On the morning of September 5, 1877, Crazy Horse and Lieutenant Lee, accompanied by Touch the Clouds as well as a number of Indian scouts, departed for Fort Robinson. Arriving that evening outside the adjutant's office, Lieutenant Lee was informed that he was to turn Crazy Horse over to the Officer of the Day. Lee protested and hurried to Bradley's quarters to debate the issue, but without success. Bradley had received orders that Crazy Horse was to be arrested and taken under the cover of darkness to Division Headquarters. Lee turned the Oglala war chief over to Captain James Kennington, in charge of the post guard, who accompanied Crazy Horse to the post guardhouse. Once inside, Crazy Horse struggled with the guard and Little Big Man and attempted to escape. Just outside the door, Crazy Horse was stabbed with a bayonet by one of the members of the guard. He was taken to the adjutant's office, where he was tended by the assistant post surgeon at the post, Dr. Valentine McGillycuddy, and died late that night.
Right and below: Moments before his fatal stabbing, Crazy Horse, in John Irvin's 1996 film, looks up to a hawk flying overhead. The cry of the hawk reminds him of his vision and, in particular, its warning that his own people would turn against him. Within minutes he realizes he is being led into a trap and attempts to escape. Little Big Man, walking beside him, quickly moves to stop him.
Above: Crazy Horse’s stabbing, recorded by the Oglala artist Amos Bad Heart Bull. According to Thomas Powers in The Killing of Crazy Horse (2010), "One fact was remembered with special clarity by almost every witness – Little Big Man’s effort to hold Crazy Horse as he struggled to escape."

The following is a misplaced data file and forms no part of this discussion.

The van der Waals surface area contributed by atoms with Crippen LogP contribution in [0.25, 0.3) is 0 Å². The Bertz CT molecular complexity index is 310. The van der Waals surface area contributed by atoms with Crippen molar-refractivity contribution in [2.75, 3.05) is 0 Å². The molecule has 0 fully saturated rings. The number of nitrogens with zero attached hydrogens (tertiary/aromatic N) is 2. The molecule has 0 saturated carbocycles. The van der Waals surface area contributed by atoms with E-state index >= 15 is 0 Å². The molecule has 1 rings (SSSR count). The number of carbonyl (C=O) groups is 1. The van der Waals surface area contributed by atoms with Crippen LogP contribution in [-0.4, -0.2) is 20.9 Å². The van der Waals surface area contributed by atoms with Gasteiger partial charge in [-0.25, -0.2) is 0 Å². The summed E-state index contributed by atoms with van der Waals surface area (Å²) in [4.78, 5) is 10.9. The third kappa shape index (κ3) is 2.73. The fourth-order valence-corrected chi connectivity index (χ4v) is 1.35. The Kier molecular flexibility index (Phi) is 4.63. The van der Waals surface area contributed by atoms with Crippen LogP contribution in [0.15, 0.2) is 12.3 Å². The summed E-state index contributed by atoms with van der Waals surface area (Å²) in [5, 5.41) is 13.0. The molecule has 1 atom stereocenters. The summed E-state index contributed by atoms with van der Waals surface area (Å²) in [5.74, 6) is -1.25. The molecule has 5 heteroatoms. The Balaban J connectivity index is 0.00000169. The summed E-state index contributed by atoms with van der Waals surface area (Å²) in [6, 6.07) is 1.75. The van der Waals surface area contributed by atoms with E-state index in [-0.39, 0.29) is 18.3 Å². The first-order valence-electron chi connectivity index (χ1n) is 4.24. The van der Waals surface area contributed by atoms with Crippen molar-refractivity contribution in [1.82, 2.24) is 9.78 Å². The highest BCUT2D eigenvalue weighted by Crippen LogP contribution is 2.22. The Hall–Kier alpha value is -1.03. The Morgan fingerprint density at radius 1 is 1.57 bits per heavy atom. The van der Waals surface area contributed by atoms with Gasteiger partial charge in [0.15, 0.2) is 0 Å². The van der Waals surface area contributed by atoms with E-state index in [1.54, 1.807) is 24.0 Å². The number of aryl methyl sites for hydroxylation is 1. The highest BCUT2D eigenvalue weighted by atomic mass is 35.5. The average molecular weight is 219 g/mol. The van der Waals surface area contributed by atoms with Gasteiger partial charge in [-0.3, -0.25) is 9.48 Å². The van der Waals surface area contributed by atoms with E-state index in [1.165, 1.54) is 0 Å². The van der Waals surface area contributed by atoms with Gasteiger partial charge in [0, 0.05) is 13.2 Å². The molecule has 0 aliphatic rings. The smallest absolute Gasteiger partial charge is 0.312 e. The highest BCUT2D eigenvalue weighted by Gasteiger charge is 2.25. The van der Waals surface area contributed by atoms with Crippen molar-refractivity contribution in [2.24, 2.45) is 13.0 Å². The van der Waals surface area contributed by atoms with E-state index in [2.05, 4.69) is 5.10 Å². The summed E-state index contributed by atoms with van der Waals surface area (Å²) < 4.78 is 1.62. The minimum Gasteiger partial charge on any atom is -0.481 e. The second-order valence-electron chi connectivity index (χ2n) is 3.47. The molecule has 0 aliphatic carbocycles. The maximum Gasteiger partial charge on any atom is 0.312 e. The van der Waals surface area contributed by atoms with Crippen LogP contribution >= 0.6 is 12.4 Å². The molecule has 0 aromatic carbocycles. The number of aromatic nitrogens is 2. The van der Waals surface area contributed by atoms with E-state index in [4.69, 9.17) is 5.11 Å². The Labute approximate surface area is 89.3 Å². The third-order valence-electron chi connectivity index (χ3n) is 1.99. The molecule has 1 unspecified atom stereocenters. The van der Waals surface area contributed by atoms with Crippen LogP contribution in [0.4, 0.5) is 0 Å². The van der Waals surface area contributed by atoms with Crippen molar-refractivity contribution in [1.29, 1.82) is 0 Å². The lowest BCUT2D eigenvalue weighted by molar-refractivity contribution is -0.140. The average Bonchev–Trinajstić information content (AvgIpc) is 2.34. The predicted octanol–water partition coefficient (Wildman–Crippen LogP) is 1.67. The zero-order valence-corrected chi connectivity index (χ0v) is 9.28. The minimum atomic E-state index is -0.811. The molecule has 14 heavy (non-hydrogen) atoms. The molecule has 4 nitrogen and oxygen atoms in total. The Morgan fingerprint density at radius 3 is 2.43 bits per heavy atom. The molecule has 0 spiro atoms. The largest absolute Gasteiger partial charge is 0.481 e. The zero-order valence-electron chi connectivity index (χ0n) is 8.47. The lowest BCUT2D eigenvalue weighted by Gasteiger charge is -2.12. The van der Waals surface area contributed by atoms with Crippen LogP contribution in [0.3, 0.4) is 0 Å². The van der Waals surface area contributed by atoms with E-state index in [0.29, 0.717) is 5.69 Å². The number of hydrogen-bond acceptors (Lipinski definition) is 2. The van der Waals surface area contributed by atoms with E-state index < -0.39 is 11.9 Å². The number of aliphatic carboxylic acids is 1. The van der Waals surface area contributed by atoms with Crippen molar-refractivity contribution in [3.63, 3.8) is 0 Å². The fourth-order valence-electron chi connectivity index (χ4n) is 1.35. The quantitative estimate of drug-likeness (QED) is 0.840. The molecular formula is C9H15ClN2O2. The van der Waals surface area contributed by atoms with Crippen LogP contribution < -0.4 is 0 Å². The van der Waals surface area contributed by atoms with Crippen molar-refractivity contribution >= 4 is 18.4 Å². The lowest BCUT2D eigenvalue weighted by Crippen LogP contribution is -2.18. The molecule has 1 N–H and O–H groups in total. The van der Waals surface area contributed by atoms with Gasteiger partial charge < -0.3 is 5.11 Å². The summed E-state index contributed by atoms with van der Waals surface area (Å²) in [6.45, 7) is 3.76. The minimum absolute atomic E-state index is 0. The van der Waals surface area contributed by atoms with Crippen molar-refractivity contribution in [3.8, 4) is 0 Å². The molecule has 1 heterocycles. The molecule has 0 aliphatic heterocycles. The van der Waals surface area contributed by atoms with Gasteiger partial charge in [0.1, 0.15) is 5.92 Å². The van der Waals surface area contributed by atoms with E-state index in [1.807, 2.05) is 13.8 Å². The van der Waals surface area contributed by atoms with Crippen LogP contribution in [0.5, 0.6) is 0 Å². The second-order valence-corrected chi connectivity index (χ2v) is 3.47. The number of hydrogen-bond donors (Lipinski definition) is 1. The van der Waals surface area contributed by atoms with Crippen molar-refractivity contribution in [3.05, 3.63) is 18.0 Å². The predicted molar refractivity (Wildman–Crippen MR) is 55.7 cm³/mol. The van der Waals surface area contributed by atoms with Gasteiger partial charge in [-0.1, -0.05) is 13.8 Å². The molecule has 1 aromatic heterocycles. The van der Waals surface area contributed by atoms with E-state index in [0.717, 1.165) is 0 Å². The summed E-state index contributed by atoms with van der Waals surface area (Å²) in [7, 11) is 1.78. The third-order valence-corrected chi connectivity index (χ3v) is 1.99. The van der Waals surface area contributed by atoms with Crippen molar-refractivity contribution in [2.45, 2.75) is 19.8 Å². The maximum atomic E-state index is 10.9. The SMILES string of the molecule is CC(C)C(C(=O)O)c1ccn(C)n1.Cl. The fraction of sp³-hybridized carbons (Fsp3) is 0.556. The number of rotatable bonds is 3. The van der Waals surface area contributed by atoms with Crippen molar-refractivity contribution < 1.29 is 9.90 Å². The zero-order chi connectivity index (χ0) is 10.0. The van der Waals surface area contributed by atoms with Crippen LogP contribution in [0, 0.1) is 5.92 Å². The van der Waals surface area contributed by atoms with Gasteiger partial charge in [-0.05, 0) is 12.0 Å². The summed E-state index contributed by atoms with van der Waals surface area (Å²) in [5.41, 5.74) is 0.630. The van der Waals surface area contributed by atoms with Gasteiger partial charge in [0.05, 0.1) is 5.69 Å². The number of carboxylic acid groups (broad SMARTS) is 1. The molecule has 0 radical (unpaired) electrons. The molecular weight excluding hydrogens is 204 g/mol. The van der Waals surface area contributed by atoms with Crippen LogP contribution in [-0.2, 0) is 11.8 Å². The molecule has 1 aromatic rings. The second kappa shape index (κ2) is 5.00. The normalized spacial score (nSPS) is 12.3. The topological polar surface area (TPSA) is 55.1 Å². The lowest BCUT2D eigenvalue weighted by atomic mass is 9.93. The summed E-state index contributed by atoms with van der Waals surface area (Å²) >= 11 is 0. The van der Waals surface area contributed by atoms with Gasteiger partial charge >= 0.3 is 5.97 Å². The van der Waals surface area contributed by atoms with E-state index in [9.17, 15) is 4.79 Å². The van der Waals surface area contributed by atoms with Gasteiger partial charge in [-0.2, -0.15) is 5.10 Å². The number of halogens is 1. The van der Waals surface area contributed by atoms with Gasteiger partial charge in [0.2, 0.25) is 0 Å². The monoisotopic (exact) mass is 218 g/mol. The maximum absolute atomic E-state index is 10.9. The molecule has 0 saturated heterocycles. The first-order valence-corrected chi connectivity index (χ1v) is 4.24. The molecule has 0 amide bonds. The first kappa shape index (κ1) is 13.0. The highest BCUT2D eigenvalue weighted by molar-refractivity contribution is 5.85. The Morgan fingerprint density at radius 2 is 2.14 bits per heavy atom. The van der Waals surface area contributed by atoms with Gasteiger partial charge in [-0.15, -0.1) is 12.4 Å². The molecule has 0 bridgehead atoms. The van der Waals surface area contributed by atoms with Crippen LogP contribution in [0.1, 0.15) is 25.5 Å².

Power's The Killing of Crazy Horse is the most extensively researched book available on the death of Crazy Horse. Following are excerpts from Susan Salter Reynolds' Los Angeles Times review of Power's book.
History and story, myth and legend, primary and secondary sources form a thicket around Crazy Horse's death. He was certainly a threat to the U.S. Army. For 20 of his approximately 33 years, he fought U.S. government efforts to encroach on native land, particularly in the gold-rich Black Hills of South Dakota. He was a significant leader in the Battle of the Little Bighorn in 1876 and has been credited by many with the Native American victory in that engagement and the death of Gen. George Armstrong Custer. This was only one of the many battles in Crazy Horse's life. Stories of his bravery, told in other tribes and reported in various newspapers, took on a mystical, legendary quality even in his lifetime. These stories have grown even more vivid with time — for many, Crazy Horse has been the human embodiment of the last stand in the Native American way of life. Treaties came and went, but Crazy Horse represented something different: Native American power.
. . . The death of Crazy Horse seems a hollow, pointless betrayal, premeditated by U.S. officials. Although many accounts recorded by soldiers claim that Crazy Horse backed into the bayonet of a soldier ushering him toward the jailhouse, there can be no doubt after Powers' telling that he was murdered and that the murder was planned.
Above: Replica of the room in the adjutant's office in which Crazy Horse died.
Above: The death of Crazy Horse as depicted in John Irvin's 1996 telemovie Crazy Horse. Pictured left to right: Sheldon Wolfchild (as Worm), Michael Greyeyes (Crazy Horse), Ned Beatty (Dr. McGillicuddy), and Victor Aaron (Touch-the-Clouds).
right in the 1996 film Crazy Horse). The following month, when the Spotted Tail Agency was moved to the Missouri River, Crazy Horse's parents moved the remains to an undisclosed location. His final resting place remains unknown.
I conclude this post (and this series) with an excerpt from Larry McMurtry's Crazy Horse: A Life.